Arlin [32] reported that a success rate of 94% for 6 mm Straumann implants with a moderately rough surface was after 2 years of loading. However, lower success rate (<80%) was presented for 7 mm implants with a machined surface after 3 and up to 6 years of followup [31, 33, 34].

3. Short Implants for Supporting Prostheses

Van Assche et al. [14] investigated the outcome of short implants additionally placed with longer implants to support a maxillary overdenture. Twelve patients received six implants to support a maxillary overdenture. They concluded that an overdenture on six implants, of which two have a reduced length, might represent a successful treatment option. The study showed no significant difference in both implant lengths at 2-years followup.

The retrospective study of Anitua and Orive [28] showed that the overall survival rates of 1,287 short implants (<8.5 mm) in a mean followup period of 47.9 to 24.46 months were 99.3% and 98.8% for the implant and subject-based analysis, respectively. They suggested that treatment with short implants can be considered safe and predictable if they are used under strict clinical protocols.

Misch et al. [35] evaluated implant survival when a biomechanical approach was used to decrease stress to the bone-implant interface. They underwent a retrospective evaluation of 273 consecutive posterior partially edentulous patients treated with 745 implants, 7 or 9 mm long, supporting 338 restorations over a 1-year to 5-year period. Implant survival data were collected relative to stage I to stage II healing, stage II to prosthesis delivery, and prosthesis delivery to as long as 6-year followup. A biomechanical approach to decrease stress to the posterior implants included splinting together with no cantilever load, restoring the patient with a mutually protected or canine guidance occlusion, and selecting an implant designed to increase bone-implant contact surface area. A 98.9% survival rate was obtained from stage I surgery to prosthetic followup.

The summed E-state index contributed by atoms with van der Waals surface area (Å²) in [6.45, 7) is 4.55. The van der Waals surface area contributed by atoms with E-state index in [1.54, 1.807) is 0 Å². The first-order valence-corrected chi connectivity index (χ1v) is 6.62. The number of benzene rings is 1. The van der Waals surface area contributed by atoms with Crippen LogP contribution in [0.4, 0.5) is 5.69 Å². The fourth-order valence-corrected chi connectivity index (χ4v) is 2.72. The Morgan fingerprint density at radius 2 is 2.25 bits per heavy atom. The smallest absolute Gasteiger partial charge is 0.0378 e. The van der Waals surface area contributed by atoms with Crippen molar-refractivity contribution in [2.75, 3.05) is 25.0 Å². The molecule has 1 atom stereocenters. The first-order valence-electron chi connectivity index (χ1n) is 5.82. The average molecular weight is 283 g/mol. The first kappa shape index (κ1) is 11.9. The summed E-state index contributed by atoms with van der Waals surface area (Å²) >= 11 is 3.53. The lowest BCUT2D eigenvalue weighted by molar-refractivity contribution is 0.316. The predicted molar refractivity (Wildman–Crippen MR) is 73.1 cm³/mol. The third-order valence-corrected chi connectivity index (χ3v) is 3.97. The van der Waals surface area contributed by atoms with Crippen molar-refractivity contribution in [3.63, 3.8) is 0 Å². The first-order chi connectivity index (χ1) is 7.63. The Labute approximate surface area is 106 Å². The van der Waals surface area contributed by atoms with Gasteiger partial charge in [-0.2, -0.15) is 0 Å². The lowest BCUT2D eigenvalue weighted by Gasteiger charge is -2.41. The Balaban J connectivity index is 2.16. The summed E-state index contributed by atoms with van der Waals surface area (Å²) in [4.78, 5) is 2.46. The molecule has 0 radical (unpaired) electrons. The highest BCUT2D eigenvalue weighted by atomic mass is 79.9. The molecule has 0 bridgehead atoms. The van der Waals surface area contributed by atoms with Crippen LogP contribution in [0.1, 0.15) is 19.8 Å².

Griffin and Cheung [8] studied retrospectively the success rate of 168 hydroxyapatite- (HA-) coated short implants (6 mm diameter, 8 mm length) placed in mandibular and maxillary molar areas with reduced bone height. There were 128 implant-supported single crowns. Thirty-eight implants served as abutments for fixed partial dentures connected to other implants of various sizes. Two implants were involved in cantilevered fixed partial dentures. Patients were followed for up to 68 months after loading of implants. The overall cumulative success rate was found to be 100%.

Yang et al. [36] evaluated experimentally the biomechanical performance of seven 7 mm short implants in splinted restorations using strain gauges. The implants were splinted together (short-short implant splinted restoration, SS) or individually with a 4.4 × 12.0 mm implant (short-long implant splinted restoration, SL), and a 50 N oblique load was applied to both restorations. They observed that the strain was significantly decreasing with increasing implant diameter in both the SS and SL restorations, and the observed strain was identical for the splinted implants of the same diameter and those splinted to the long implant. They suggested that splinting of two short implants has the same biomechanical effectiveness as splinting to a single long implant.